Under the new law, the military judge may close to the public all or a portion of the proceedings if he deems that the evidence must be kept secret for national security reasons. Those concerns can be conveyed to the judge through ex parte or one-sided communications from the prosecutor or a government representative.
The judge also can exclude the accused from the trial if there are safety concerns or if the defendant is disruptive. Plus, the judge can admit evidence obtained through coercion if he determines it possesses sufficient probative value and the interests of justice would best be served by admission of the statement into evidence.
The law permits, too, the introduction of secret evidence while protecting from disclosure the sources, methods, or activities by which the United States acquired the evidence if the military judge finds that ... the evidence is reliable.
During trial, the prosecutor would have the additional right to assert a national security privilege that could stop the examination of any witness, presumably by the defense if the questioning touched on any sensitive matter.
In effect, what the new law appears to do is to create a parallel star chamber system for the prosecution, imprisonment and possible execution of enemies of the state, whether those enemies are foreign or domestic.
Under the cloak of setting up military tribunals to try al-Qaeda suspects and other so-called unlawful enemy combatants, Bush and the Republican-controlled Congress effectively created a parallel legal system for any person American citizen or otherwise who crosses some ill-defined line.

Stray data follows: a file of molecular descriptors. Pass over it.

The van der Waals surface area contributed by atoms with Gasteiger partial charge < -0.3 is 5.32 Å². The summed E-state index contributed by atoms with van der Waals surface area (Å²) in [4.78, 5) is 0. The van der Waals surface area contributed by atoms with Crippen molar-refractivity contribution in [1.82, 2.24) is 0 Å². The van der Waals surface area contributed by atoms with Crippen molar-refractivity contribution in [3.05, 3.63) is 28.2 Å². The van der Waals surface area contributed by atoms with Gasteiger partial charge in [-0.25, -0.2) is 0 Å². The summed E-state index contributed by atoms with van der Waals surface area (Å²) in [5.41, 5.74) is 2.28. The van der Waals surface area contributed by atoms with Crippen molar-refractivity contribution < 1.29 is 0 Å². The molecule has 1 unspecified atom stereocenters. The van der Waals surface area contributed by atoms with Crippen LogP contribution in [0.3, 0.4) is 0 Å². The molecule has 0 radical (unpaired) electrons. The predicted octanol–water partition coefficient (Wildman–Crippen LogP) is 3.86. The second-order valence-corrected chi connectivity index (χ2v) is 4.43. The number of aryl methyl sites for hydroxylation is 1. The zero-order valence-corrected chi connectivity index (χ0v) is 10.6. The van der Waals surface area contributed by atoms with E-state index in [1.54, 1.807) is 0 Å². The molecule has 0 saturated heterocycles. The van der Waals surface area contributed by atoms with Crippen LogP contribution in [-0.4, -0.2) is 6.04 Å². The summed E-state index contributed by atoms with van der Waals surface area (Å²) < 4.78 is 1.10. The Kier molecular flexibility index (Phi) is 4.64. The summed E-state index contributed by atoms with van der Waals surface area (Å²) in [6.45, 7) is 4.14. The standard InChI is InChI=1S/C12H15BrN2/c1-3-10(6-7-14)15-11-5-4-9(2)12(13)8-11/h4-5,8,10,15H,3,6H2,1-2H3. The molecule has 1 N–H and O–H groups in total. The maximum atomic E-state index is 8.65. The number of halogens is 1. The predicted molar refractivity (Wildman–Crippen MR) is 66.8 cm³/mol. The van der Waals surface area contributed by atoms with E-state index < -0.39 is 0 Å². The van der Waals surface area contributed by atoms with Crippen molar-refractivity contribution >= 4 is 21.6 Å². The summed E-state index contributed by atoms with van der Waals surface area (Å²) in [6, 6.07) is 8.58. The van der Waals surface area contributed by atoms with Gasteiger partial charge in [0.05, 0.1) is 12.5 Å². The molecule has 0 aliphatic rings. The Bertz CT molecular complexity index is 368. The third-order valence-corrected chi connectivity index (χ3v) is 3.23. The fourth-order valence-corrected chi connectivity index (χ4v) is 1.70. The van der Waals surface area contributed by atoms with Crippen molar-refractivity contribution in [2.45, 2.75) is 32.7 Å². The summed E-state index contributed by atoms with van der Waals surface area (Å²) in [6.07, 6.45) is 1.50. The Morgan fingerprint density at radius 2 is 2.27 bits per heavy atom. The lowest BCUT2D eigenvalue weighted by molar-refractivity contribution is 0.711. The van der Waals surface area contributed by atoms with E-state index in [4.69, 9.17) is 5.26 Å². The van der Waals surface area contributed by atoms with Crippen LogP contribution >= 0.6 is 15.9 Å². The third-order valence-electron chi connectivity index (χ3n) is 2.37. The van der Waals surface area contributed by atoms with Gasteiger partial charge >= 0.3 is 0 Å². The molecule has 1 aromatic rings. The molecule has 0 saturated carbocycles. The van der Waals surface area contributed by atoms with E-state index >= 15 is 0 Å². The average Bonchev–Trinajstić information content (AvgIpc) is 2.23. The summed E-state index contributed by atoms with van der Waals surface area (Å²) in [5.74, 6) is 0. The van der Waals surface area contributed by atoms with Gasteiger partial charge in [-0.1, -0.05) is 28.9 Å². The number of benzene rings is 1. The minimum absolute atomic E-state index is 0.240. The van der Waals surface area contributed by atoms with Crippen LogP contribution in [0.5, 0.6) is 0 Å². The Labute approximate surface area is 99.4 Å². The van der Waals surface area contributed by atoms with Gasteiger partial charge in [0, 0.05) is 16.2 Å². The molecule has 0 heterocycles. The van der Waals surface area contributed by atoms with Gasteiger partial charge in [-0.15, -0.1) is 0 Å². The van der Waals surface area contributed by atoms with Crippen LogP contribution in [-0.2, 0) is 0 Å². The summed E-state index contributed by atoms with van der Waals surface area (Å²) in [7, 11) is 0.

There are a multitude of reasons to think that Bush and advisers will interpret every legal ambiguity in the new law in their favor, thus granting Bush the broadest possible powers over people he identifies as enemies.
As further evidence of that, the American people now know that Attorney General Gonzales doesnt even believe that the Constitution grants them habeas corpus rights to a fair trial.
Robert Parry broke many of the Iran-Contra stories in the 1980s for the Associated Press and Newsweek. His latest book, Secrecy & Privilege: Rise of the Bush Dynasty from Watergate to Iraq, can be ordered at secrecyandprivilege.com. It's also available at Amazon.com, as is his 1999 book, Lost History: Contras, Cocaine, the Press & 'Project Truth.'
He's questioning bodies?.........What a torture technique?.....
The Constitution doesn't GRANT any rights. It merely guarantees them against violation by the federal government (and by extension of the 14th amendment, the states).
Many careless writers and talkers think in terms of the Constitution as a grant of rights . . . but that's not correct (if a government can grant rights, it has the power to take them away. Then you simply live at the sufferance of the government. But that's the way liberals like it.)
Gonzales is simply stating the law, but the idiot writer saw an opportunity to bash and panic . . . mostly because he hates the Bush administration and everything associated with it.
The Constitution refers to it as a "right." I believe it's the only "right" that is in the Constitution.
Isn't this normal for him?
You may be treading on your interdiction of violating common sense, Specter said.